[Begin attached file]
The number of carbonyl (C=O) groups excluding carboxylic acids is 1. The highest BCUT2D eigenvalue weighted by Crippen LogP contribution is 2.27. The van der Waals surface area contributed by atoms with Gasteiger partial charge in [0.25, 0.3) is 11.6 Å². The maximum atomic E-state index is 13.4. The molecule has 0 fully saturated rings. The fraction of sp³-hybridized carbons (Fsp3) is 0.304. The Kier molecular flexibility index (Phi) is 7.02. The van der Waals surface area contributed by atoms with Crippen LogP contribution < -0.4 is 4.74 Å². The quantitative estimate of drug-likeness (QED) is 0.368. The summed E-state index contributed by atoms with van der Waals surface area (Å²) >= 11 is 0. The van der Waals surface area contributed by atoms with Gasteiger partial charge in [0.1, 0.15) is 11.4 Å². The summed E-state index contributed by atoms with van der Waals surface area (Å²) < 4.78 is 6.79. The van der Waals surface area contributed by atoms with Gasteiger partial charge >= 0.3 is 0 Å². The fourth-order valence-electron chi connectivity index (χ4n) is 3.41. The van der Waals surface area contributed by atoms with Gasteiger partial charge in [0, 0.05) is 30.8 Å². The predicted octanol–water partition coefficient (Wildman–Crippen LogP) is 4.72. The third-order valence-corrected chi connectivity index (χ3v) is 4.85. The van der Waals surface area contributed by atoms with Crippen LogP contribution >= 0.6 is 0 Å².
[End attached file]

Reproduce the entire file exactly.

The number of carbonyl (C=O) groups excluding carboxylic acids is 1. The highest BCUT2D eigenvalue weighted by Crippen LogP contribution is 2.27. The van der Waals surface area contributed by atoms with Gasteiger partial charge in [0.25, 0.3) is 11.6 Å². The maximum atomic E-state index is 13.4. The molecule has 0 fully saturated rings. The fraction of sp³-hybridized carbons (Fsp3) is 0.304. The Kier molecular flexibility index (Phi) is 7.02. The van der Waals surface area contributed by atoms with Crippen LogP contribution < -0.4 is 4.74 Å². The quantitative estimate of drug-likeness (QED) is 0.368. The summed E-state index contributed by atoms with van der Waals surface area (Å²) >= 11 is 0. The van der Waals surface area contributed by atoms with Gasteiger partial charge in [0.1, 0.15) is 11.4 Å². The summed E-state index contributed by atoms with van der Waals surface area (Å²) < 4.78 is 6.79. The van der Waals surface area contributed by atoms with Gasteiger partial charge >= 0.3 is 0 Å². The fourth-order valence-electron chi connectivity index (χ4n) is 3.41. The van der Waals surface area contributed by atoms with Gasteiger partial charge in [0, 0.05) is 30.8 Å². The predicted octanol–water partition coefficient (Wildman–Crippen LogP) is 4.72. The third-order valence-corrected chi connectivity index (χ3v) is 4.85. The van der Waals surface area contributed by atoms with Crippen LogP contribution >= 0.6 is 0 Å².